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06 Feb, Monday
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Montreal Families

Books depict the role Canadians played in WWI

On February 21, John Babcock, Canada’s last living World War I veteran, passed away at the age of 109. His death reminds us of the finite time we have to learn about our past from older generations. Certainly World War I — often referred to as The Great War — was a defining event in Canadian and world history.

This war ushered in a period of social and political experimentation as old monarchies were swept away and replaced by democracy, fascism and communism. The war also changed the way Canada, then a young nation still tied to Britain, would come to see itself. 
With the bravery demonstrated by young soldiers during the war’s horrific battles, Canadians began to be recognized (and to recognize in themselves) a new courage and a willingness to assert themselves as their own people.

Understanding the Great War and Canada’s role in it provides young readers with a deeper sense of what makes a country and a people. Books documenting the war also serve as a reminder of the sacrifices a generation of men and women made to ensure that many of the freedoms we enjoy today — and that we far too often take for granted — would exist in the future.

Here are some books, geared for ages 6 and up, to help young readers learn about this important period in our history.

Eyewitness World War I
(Dorling Kindersley, $19.99) – Ages 6-9

The Eyewitness series, by publisher Dorling Kindersley, always provides an excellent introduction on any topic, and its title about World War I is no exception. This well-illustrated book gives the historical context surrounding the start of the war — the triggering event being the assassination of Archduke Franz Ferdinand — and then takes readers through the many fronts on which the war was fought, including the Middle East and Africa. The book also looks at the role women played in the war and some of the new technologies that were emerging at the time, which changed the nature of battle.

As with all Eyewitness books, the use of photographs from that time period permit the reader to feel immersed in the experience. Children will feel like they have a mini WWI museum right in their laps, giving them the opportunity to visualize what the world felt and looked like at that time.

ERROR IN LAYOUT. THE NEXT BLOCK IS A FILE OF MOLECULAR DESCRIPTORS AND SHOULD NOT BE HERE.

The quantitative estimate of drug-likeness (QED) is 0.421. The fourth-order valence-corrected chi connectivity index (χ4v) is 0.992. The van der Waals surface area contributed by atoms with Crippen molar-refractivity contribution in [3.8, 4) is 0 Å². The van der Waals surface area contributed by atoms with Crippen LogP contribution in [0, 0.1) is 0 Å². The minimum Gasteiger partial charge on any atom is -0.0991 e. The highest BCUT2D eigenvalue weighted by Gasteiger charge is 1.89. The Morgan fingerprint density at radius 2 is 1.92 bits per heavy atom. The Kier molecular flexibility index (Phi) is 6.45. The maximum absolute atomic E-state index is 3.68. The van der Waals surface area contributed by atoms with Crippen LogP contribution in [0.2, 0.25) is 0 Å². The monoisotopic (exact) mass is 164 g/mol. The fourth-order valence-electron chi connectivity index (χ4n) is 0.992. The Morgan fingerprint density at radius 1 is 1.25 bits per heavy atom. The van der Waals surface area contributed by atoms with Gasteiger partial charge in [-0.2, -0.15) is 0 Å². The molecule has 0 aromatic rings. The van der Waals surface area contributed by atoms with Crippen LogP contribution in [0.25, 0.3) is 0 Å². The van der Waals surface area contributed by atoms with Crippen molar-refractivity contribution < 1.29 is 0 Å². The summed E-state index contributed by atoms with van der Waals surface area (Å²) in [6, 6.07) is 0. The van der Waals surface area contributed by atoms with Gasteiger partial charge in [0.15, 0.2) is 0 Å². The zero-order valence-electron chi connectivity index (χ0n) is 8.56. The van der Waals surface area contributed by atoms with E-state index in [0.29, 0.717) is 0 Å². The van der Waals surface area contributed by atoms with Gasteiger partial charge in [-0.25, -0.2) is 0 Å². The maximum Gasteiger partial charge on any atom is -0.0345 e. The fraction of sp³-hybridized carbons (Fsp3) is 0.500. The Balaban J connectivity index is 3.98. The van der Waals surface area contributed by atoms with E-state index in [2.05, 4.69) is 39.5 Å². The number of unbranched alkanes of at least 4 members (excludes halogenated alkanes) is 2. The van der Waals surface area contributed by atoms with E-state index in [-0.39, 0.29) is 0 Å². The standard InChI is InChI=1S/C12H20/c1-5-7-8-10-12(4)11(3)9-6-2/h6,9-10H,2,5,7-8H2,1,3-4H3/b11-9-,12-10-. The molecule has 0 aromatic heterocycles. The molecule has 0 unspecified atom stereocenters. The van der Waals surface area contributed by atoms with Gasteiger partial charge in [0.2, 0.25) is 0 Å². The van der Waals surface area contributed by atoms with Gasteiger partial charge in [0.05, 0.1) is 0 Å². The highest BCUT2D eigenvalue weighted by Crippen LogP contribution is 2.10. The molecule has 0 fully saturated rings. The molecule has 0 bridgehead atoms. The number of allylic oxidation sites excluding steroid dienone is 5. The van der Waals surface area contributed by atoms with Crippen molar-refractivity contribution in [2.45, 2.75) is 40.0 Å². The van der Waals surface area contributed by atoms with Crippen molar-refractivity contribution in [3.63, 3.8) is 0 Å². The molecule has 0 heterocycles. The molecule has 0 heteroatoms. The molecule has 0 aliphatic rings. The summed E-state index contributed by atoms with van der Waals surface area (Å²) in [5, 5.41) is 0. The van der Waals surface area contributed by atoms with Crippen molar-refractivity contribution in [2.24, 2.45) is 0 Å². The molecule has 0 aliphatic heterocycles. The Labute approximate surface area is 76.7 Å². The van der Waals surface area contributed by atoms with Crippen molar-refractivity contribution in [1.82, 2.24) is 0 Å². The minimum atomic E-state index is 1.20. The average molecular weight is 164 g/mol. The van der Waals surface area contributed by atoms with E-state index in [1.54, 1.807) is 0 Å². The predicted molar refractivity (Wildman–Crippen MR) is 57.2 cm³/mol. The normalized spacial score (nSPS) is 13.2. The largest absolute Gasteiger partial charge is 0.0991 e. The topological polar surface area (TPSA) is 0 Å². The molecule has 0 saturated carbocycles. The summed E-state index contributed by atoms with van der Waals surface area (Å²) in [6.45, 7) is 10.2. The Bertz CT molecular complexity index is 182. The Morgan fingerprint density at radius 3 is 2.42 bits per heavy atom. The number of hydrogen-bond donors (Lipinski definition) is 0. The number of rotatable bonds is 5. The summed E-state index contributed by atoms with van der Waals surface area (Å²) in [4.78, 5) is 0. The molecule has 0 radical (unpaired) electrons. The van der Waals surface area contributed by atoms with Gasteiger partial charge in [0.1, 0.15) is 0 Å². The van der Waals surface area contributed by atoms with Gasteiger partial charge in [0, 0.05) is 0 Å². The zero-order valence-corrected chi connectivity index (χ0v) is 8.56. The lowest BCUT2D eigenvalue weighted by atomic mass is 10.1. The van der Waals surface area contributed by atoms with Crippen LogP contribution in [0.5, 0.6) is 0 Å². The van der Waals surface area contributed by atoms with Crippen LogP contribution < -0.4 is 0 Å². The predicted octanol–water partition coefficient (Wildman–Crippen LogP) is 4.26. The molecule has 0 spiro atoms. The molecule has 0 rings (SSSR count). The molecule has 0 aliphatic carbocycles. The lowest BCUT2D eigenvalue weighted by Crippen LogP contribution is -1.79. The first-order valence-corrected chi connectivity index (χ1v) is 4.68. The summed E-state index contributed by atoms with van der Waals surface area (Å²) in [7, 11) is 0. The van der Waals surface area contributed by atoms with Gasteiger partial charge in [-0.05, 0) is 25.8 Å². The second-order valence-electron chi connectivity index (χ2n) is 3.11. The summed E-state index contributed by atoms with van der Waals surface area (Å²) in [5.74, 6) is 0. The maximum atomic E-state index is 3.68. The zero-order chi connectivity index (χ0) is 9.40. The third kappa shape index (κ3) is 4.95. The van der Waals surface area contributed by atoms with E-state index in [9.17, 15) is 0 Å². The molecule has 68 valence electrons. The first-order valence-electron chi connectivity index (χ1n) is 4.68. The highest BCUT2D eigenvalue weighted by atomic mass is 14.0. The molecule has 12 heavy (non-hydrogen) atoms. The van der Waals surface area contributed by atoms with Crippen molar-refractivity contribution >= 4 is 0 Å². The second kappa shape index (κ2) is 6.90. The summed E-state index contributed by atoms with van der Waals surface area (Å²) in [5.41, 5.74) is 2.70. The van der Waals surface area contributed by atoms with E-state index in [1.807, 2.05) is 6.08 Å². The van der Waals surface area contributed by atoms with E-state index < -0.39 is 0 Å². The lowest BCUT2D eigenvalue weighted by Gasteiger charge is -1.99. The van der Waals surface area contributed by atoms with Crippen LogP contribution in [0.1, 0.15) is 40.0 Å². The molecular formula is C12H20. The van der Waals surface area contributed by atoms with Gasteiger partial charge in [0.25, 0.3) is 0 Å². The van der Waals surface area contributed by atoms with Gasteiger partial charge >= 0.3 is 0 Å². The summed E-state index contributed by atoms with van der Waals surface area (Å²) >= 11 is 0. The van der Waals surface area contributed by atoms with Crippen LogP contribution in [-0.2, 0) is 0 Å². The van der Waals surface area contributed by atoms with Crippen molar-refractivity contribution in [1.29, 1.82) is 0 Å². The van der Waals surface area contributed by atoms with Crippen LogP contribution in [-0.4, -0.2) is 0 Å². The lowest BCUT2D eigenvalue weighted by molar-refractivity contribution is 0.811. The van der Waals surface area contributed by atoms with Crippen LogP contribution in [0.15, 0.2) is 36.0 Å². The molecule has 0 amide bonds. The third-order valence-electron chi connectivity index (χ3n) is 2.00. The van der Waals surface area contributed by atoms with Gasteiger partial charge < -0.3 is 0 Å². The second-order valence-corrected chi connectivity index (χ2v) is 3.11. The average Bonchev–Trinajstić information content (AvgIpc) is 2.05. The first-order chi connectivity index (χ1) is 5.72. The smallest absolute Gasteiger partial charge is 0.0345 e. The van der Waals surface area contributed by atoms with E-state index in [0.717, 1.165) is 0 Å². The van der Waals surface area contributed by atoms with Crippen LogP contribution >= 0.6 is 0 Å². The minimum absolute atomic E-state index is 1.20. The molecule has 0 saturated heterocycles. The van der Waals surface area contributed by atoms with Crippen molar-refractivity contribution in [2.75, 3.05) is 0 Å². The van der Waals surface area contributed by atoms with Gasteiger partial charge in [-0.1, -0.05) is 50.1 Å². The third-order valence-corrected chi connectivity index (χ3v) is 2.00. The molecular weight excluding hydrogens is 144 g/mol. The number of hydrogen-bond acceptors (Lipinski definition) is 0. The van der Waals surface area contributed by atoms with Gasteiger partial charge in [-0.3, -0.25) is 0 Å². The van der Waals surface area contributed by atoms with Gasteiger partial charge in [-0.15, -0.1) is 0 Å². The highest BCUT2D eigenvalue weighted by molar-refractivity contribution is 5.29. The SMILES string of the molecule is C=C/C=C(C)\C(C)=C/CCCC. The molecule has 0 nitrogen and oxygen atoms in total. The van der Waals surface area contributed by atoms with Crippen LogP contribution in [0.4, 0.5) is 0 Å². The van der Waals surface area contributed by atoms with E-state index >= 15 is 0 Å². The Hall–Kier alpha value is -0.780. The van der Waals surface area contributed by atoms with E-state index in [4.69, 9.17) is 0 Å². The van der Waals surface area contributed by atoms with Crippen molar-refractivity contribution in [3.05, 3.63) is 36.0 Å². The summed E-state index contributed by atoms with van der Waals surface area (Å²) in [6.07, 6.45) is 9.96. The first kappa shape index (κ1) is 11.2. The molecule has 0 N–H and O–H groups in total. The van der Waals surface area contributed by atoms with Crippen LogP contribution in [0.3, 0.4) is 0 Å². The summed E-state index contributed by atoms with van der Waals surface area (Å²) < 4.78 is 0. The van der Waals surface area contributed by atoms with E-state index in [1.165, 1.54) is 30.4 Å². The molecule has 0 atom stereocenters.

War Stories by Paul Dowswell
(Usborne Books, $15.95) – Ages 9-12

This book, filled with true stories about the battles of World War I, takes readers into the minds of those facing situations that would change their lives forever. For example, young people learn what it is like to fly Zeppelins, airships used as bombers. The book was created in collaboration with the Imperial War Museum in London, one of the most comprehensive war museums in the world. The research is accurate and the stories are raw. Readers aren’t spared the gruesome aspects that come with war which, while unsettling, reminds us that many of the young men who were on the frontlines of these battles and the female nurses who cared for them were not much older than the young readers the book is intended for.

The book also includes stories from World War II, which allows readers to see the continuity of the two wars and compare them to see what had changed and what stayed the same.

Passchaendale by Norman Leach
(Coteau Books, $19.95) – Ages 10-14

Military historian Norman Leach draws an unforgettable picture of this devastating battle, which took place near West Flanders in Belgium. He takes readers through the many steps leading up to the battle, where soldiers find themselves in a field of mud with artillery raining down upon them. Leach shows how propaganda and patriotism were used to help recruit men for the army and describes the training the soldiers underwent before being shipped out to battle. What makes Leach’s book particularly powerful is its Canadian connection. The battle was eventually won thanks to the bravery of our soldiers and Leach shows the key contribution made by Canada in this battle and many others.

Brothers Far From Home: The World War I Diary of Eliza Bates by Jean Little
(Scholastic Books, $14.99) Ages 6-10

Part of the popular Dear Canada series from Scholastic, this book focuses on Eliza Bates, a young girl from Ontario who has one brother in Europe fighting in the war and another about to enlist. Her diary describes the worries and woes of her family as they wonder every day if their loved ones will return home. The constant worry takes over the family’s life. The book neatly shows how the impact of war extends far beyond the borders of where it is being fought. It makes the inhumanity of war all the more plausible for the reader, especially in this day and age, where war and conflict are images on a television screen in far and distant places.


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